In addition to her fight for women’s equality she was extremely racist and the driving force behind Canada’s first marijuana law. How can a person who fights sexism and promotes racism be considered a hero? It is the same issue. Murphy wrote a series of articles in Maclean’s magazine in the early 1920s under the pen name “Janey Canuck”. These articles were extremely racially biased and sensationalized drug use in Canada. The articles were later compiled into a book called “the Black Candle”. It was based entirely on Murphy’s experience in Alberta courts and several visits to Vancouver. This quote is from one of those visits
If Chinese are allowed to live like rats in a cellar, what else can be expected?
She demonized drugs and the drug users equally. The book continually points at the Chinese for the root of the entire drug problem as well as for corrupting white women. One section describes two well off younh women who were lured into the “drug ring” by a smooth talking Chinaman and addiction to cocaine. Here is another quote
We naturally classify these traitors (Chinese) as men of fishy blood who might easily be guilty of any enormity no matter how villainous. We execrate [loathe intensely] them and take upon ourselves a kind of depart-ye-cursed attitude
Much of the effects of opium addiction she wrote about are true but very much sensationalized. She continued the same trend with her chapter called “Marahuana – a new menace”. Since it was basically unknown in North America she had no actual experience with the effects or users. She described the effects, poorly, based on folklore. Cannabis is treated as though is not only equal but more dangerous than opium and cocaine. A quote from this chapter
Charles A. Jones, the Chief of Police for the city, said in a recent letter that hashish, or Indian hemp, grows wild in Mexico but to raise this shrub in California constitutes a violation of the State Narcotic law. He says, “Persons using this narcotic, smoke the dried leaves of the plant, which has the effect of driving them completely insane. The addict loses all sense of moral responsibility. Addicts to this drug, while under its influence, are immune to pain, and could be severely injured without having any realization of their condition. While in this condition they become raving maniacs and are liable to kill or indulge in any form of violence to other persons, using the most savage methods of cruelty without, as said before, any sense of moral responsibility.
The chapter ends with this
It has been pointed out that there are three ways out from the regency of this addiction: 1st—Insanity. 2nd—Death. 3rd—Abandonment. This is assuredly a direful trinity and one with which the public should be cognizant in order that they may be warned of the sharp danger that lies in even curiously tasting poisons which have been inhibited, or which are habit-forming.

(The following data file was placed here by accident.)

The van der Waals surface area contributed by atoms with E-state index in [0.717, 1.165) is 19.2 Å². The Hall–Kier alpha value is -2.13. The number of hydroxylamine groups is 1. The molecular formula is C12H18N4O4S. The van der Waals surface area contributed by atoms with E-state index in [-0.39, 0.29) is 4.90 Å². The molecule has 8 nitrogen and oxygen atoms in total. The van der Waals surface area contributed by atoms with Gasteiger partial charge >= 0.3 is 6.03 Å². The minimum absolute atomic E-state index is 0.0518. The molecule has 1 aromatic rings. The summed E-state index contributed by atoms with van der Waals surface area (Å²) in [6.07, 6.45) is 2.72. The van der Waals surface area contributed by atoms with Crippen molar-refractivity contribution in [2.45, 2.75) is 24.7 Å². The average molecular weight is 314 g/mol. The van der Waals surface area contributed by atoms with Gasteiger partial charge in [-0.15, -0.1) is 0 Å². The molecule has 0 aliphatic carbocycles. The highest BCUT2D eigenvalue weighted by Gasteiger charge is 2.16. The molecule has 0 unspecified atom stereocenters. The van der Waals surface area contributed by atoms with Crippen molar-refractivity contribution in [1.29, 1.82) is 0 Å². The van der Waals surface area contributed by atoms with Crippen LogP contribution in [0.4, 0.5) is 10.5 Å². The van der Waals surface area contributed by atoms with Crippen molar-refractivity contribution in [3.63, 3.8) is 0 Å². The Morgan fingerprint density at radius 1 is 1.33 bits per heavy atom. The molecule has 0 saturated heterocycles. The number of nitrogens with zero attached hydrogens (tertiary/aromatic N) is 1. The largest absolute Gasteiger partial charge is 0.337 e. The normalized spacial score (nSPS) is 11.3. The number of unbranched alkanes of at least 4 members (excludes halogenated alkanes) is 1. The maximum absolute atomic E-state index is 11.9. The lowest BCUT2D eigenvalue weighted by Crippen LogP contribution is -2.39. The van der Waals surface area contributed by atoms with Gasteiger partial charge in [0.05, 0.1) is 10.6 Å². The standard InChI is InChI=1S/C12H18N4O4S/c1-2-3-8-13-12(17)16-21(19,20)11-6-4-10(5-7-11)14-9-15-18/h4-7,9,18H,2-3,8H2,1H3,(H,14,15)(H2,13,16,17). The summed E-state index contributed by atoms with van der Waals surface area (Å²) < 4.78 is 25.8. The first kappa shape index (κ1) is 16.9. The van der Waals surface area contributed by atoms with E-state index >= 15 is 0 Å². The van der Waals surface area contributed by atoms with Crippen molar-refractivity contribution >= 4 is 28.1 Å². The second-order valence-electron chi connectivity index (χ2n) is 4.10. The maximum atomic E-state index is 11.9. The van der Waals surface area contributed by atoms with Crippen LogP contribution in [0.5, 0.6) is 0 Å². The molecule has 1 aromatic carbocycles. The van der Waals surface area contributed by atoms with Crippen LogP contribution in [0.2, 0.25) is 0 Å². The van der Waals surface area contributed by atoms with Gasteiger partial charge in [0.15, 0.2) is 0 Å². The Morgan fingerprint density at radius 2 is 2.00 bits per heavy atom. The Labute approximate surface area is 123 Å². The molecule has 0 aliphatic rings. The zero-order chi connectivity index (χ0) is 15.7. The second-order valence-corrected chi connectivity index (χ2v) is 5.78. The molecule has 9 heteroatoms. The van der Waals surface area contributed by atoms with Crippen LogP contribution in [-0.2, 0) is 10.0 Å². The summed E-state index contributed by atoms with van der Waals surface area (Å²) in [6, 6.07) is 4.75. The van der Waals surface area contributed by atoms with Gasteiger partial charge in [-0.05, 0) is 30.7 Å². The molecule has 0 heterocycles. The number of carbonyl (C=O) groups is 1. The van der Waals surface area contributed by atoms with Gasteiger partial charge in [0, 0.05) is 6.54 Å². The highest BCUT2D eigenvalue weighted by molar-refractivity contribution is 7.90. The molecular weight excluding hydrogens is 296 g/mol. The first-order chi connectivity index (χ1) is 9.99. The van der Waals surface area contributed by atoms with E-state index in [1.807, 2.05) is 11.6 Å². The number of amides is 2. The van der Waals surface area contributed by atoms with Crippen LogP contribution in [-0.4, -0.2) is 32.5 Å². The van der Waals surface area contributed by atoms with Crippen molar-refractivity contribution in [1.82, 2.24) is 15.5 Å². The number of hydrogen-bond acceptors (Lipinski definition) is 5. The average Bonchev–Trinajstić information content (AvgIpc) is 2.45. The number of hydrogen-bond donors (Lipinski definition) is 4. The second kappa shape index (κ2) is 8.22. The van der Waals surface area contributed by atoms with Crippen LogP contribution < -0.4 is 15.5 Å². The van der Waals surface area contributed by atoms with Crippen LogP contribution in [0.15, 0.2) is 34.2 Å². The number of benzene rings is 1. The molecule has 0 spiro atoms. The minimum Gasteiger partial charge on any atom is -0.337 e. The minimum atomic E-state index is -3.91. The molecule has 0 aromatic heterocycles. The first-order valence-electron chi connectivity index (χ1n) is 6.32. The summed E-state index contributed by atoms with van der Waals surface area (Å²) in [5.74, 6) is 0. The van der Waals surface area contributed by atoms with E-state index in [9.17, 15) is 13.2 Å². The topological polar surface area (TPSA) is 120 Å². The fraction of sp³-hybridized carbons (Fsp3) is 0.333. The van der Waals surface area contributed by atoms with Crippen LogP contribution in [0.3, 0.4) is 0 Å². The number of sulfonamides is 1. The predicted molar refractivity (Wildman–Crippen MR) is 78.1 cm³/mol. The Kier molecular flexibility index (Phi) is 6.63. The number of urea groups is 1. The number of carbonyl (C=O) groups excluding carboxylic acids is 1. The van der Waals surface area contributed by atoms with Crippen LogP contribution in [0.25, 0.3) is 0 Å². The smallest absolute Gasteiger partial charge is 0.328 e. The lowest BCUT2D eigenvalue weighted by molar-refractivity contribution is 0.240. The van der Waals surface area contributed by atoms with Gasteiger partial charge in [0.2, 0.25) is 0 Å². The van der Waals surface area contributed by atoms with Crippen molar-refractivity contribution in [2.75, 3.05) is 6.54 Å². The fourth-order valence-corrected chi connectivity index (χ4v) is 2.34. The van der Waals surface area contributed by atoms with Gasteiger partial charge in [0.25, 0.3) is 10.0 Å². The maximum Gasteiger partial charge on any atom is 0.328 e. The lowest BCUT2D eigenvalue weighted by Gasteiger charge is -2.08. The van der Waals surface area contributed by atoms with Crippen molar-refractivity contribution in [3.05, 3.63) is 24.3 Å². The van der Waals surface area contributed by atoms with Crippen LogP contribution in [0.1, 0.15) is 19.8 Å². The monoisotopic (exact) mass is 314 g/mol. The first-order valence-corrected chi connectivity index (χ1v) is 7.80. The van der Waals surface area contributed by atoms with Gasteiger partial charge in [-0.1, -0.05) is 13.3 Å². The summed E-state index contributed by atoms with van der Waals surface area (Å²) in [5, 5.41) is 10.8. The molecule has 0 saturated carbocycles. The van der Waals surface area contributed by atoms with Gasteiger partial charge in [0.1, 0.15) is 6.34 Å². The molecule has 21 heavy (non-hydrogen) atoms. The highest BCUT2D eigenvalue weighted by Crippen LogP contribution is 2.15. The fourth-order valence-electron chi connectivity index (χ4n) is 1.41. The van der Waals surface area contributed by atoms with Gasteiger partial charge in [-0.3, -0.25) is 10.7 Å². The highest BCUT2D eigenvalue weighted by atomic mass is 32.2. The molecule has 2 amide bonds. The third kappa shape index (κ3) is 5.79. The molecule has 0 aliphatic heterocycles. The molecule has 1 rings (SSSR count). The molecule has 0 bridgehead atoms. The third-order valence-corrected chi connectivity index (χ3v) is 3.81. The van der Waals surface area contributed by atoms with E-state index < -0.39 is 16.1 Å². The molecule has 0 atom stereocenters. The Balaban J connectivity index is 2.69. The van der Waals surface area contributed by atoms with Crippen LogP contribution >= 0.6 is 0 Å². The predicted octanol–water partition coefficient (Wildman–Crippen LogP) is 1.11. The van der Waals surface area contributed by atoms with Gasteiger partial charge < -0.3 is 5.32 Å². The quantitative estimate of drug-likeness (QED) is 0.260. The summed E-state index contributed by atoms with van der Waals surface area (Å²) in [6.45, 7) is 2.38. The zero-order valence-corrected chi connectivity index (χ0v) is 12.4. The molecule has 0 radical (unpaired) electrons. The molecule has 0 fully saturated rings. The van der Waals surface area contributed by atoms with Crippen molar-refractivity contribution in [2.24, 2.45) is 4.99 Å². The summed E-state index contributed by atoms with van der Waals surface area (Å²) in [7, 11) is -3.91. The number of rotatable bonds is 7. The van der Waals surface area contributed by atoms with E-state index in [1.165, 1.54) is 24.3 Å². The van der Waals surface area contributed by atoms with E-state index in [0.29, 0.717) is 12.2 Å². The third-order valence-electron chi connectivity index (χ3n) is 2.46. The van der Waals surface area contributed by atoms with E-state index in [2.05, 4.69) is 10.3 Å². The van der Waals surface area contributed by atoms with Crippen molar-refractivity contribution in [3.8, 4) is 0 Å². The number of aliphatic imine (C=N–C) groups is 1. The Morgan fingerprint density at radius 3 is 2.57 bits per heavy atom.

Although Murphy was not an authority on drugs her book was the influence for the inclusion of marijuanathe Opium and Narcotic Drug Act of 1923 which made cannabis illegal in Canada. Tobacco was also on the table but Mackenzie King argued that it was not addictive. Whipping and deportation were added to the law by Emily’s request.
You can read the Black Candle online here: Black Candle Online
The Single Convention on Narcotic Drugs is an international treaty administered by the UN. It was signed in 1961 and basically combined several existing treaties regulating international drug laws. As of 2005 the Single Convention had 180 Parties. The Convention created the familiar four Schedules of controlled substances and a process for adding new substances to the Schedules without amending the treaty. The Schedules were designed to have significantly stricter regulations than the two drug “Groups” established by predecessor treaties. For the first time, cannabis was added to the list of internationally controlled drugs.
The treaty was the brainchild of Harry Anslinger. That name should send goosebumps down any pot supporter’s spine; I’ll write a post on him in the future. He was basically a one man show who made marijuana illegal and used the mass media to create a negative image for the plant. Riding high on the success of his marijuana tax act of 1937 Anslinger set his sights on the international stage. Using the influence of the United States to his advantage he convinced the UN to go ahead with this new treaty which served the interests of his cannabis vendetta.
The Single Convention has been extremely influential in standardizing national drug control laws. Article 36 requires Parties to criminalize “cultivation, production, manufacture, extraction, preparation, possession, offering, offering for sale, distribution, purchase, sale, delivery on any terms whatsoever, brokerage, dispatch, dispatch in transit, transport, importation and exportation of drugs contrary to the provisions of this Convention,”
Article 36 requires Parties to criminalize “cultivation, production, manufacture, extraction, preparation, possession, offering, offering for sale, distribution, purchase, sale, delivery on any terms whatsoever, brokerage, dispatch, dispatch in transit, transport, importation and exportation of drugs contrary to the provisions of this Convention,” as well as “[i]ntentional participation in, conspiracy to commit and attempts to commit, any of such offences, and preparatory acts and financial operations in connexion with the offences referred to in this article”. The Article also provides for extradition of drug offenders. Signed countries must control all drugs of abuse at least as strictly as required by the Single Convention. Regulations vary significantly around the globe. Countries such as Singapore and Malaysia impose capitol punishment for offences exceeding a certain weight; 15 g of heroin, 30 g of cocaine or 500 g of cannabis in Sinapore. Some countries seldom prosecute minor offences or not at all in the case of the Netherlands.
The Single Convention places the same restrictions on cannabis cultivation that it does on opium cultivation. It is required that each member nation establish a government agency to control cultivation. In Canada that is health canada and NIDA in the US. Industrial hemp is excluded from these provisions but in the US the DEA has made it extremely un-profitable. There have been numerous attempts to remove cannabis from schedule IV (most restrictive) due to its medical applications. To date little progress has been made.